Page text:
In 1803 schoolmistresses received $1.00 per week for teaching and $1.00 per week for board, or a total of $15.00 for the 7 ½ week term.  Schoolmasters received $1.75 to $2.00 per week and an equal amount for board, and taught a 14-week term.  In 1803 Dr. Nathaniel Pierce received 84 cents “for teaching one scholar the Latin language for three weeks”.

Although these wages appear ridiculous by modern salary schedules, yet they were adequate for the times and there was no dearth of teacher supply.  The teachers were subjected to examination by a board of the ministers and other educated men of the town, and had to prove their fitness as instructors.

In 1827 a group of Marlborough citizens formed a stock company to establish an Academy to serve the purposes of higher education, such as Dr. Pierce had been paid for.  This was a private institution and the students paid a small tuition fee.  By permission of the Town, the Academy was erected on the Meeting House Common, which at that time, following the splitting of the Town into two parishes, was just a vacant plot of land.  Silas Gates and his son, Abraham Gates, who had inherited and operated the old Williams Tavern, were members of the Academy Corporation.  Silas died in 1828 and Abraham in 1830, and each bequeathed to the Academy $1,000, the income of the total $2,000 to be used for the support of the Academy, and for that reason the institution was called “gates Academy”.  The Academy first received pupils in 1828 and during the ensuing five years was not a great success.  In 1833 Obadiah Wheelock Albee was selected as preceptor and the school sprang into life, and had pupils not only from Marlborough, but also from surrounding towns and a few from out-of-state.  Mr. Albee came from Milford, Mass and was a graduate of Brown University of the class of 1832.

The Academy building was a two-story wooden structure, and the second floor was used briefly as a Masonic Lodge Room.  The schoolroom was on the first floor, heated by a stove in the winter, and the word “heater” is used with considerable license, since one pupil went on record as saying the temperature, by thermometer reading, was often as low as forty degrees.  The furnishings were crude, the lighting by windows was inadequate, and the ventilation was by the leakage system.  Toilet facilities were outside the building.  The water supply was a well.  If there were reading or singing school classes in the evening, each one attending such extra classes brought his own candle for light.  Yet the school was as good as any in any other town at the time.   Mr. Albee was superior as an instructor, and many who completed the courses offered attained positions in later years as clergymen, doctors, lawyers, teachers and manufacturers.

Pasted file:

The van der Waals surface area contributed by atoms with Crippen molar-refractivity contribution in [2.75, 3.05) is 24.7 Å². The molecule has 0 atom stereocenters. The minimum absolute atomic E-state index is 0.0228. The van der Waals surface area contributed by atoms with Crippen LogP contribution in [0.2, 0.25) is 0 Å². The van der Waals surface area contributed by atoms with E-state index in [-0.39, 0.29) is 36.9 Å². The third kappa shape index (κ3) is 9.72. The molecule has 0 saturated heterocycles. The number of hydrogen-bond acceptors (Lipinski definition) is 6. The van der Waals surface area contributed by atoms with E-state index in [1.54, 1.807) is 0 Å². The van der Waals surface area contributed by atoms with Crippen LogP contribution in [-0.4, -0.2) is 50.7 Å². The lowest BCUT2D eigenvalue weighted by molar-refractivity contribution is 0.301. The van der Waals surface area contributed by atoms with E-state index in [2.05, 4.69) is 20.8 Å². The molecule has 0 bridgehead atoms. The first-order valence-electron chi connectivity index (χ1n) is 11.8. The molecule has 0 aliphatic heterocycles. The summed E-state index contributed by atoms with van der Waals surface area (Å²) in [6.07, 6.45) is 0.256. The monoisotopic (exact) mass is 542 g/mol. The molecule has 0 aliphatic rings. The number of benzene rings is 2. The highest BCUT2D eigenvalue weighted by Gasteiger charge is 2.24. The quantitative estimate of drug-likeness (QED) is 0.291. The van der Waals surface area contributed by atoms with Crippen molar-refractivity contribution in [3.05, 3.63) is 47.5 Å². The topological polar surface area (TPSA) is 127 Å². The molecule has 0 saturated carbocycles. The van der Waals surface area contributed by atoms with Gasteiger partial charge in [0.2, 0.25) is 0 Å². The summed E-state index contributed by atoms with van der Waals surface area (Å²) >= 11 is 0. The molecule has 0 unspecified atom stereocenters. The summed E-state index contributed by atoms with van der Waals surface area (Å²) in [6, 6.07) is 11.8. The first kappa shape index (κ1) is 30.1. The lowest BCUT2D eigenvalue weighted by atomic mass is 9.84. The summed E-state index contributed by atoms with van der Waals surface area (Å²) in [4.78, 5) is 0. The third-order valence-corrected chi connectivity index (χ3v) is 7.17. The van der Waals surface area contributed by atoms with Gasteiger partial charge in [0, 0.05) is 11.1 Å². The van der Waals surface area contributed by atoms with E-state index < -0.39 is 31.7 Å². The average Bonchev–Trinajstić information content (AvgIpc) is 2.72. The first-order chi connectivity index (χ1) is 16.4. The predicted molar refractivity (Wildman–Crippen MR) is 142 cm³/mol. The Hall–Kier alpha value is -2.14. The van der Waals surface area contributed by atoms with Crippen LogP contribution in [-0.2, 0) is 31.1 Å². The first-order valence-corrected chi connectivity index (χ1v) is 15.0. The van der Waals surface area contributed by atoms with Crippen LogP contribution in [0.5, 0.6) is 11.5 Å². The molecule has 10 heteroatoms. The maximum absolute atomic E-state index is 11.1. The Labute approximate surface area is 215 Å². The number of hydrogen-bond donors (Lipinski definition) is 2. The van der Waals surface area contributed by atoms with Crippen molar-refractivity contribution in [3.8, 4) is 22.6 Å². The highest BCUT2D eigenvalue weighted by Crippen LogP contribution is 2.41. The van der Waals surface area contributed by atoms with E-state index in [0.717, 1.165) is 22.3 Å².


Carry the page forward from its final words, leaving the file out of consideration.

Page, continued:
In 1851 the Town of Marlborough voted to establish a public High School, and took over the Academy, - the building itself, Mr. Albee as Principal, and the undergraduate student body.  As a High School the first classes assembled September 6, 1851.  Because of a considerable increase in population due to the school factories, the attendance in this school outgrew the building, even with both floors in use and an assistant instructor employed; in 1860, the Town built a new High School building, on the Academy site, of three stories. And with a basement where one room was designated as a gymnasium, but which was soon declared too damp for that purpose.  This new school was ready for use in January of 1861, but Mr. Albee resigned as principal and his position was filled by others; first by Mr. Gamewell, and then by Mr. Claflin who resigned in the fall of 1862 to join the Union Army along with two of his students.

This 1860 High School was used until the older half of the present High School (Walker Building) was erected in 1897, the second half being added thereto in 1924.  Now plans have been drawn for a new High School building to be built on the old Indian Plantation land close to the intersection of the old Connecticut Path (Union Street) and the Nashua Path (Bolton Street)(this is the current Intermediate/Middle school).

In March, 1884, the School committee appointed a Superintendent of Schools for a period of one year, on the assumption that great good could be accomplished through this office.  With true New England caution, however, they reserved the right to report to the Town if this officer should prove inefficient, while granting that a single year was hardly sufficient to determine his true value.  At this time, Marlborough schools comprised one High School of three rooms with a seating capacity of 88, four large buildings of 2018 capacity used for primary and elementary grades, three two-room buildings within the limits of the Town, and four rural schools accommodating a total of 200 pupils.

These eleven district schools have long since been consolidated into the present four elementary school, Freeman, built in 1916, Mitchell in 1925, Bigelow in 1931 and Hildreth in 1932.

The custom of “examination Days” at he conclusion of the winter term of school began in the District School.  Then, the pupils, particularly the class that had completed their school education, put on an exhibition of blackboard demonstrations, recitations and declamations, with the School Committee acting as examiners, that the Board consisted of three men, two of whom at least were clergymen and the other a doctor or lawyer or otherwise educated person.  The parents, or others interested, were invited, and a gala time was spent.  This practice was continued at Gates Academy and for many years at the High School.